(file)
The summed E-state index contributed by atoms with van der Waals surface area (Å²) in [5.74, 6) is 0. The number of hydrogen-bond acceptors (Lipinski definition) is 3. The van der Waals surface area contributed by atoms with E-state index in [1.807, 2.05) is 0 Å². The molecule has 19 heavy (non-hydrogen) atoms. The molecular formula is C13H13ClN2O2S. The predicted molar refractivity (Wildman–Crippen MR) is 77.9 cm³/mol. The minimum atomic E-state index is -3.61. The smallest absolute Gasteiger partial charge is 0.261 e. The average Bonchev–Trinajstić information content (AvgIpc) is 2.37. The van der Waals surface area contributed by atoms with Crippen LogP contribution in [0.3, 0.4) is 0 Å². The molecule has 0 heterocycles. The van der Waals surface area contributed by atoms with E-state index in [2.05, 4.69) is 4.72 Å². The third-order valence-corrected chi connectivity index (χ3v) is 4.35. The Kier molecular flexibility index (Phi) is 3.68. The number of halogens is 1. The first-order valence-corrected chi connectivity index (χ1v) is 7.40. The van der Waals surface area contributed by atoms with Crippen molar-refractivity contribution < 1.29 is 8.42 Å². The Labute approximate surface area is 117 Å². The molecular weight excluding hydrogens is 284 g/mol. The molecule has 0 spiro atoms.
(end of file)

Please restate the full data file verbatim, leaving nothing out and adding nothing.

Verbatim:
The summed E-state index contributed by atoms with van der Waals surface area (Å²) in [5.74, 6) is 0. The number of hydrogen-bond acceptors (Lipinski definition) is 3. The van der Waals surface area contributed by atoms with E-state index in [1.807, 2.05) is 0 Å². The molecule has 19 heavy (non-hydrogen) atoms. The molecular formula is C13H13ClN2O2S. The predicted molar refractivity (Wildman–Crippen MR) is 77.9 cm³/mol. The minimum atomic E-state index is -3.61. The smallest absolute Gasteiger partial charge is 0.261 e. The average Bonchev–Trinajstić information content (AvgIpc) is 2.37. The van der Waals surface area contributed by atoms with Crippen LogP contribution in [0.3, 0.4) is 0 Å². The molecule has 0 heterocycles. The van der Waals surface area contributed by atoms with E-state index in [2.05, 4.69) is 4.72 Å². The third-order valence-corrected chi connectivity index (χ3v) is 4.35. The Kier molecular flexibility index (Phi) is 3.68. The number of halogens is 1. The first-order valence-corrected chi connectivity index (χ1v) is 7.40. The van der Waals surface area contributed by atoms with Crippen molar-refractivity contribution < 1.29 is 8.42 Å². The Labute approximate surface area is 117 Å². The molecular weight excluding hydrogens is 284 g/mol. The molecule has 0 spiro atoms.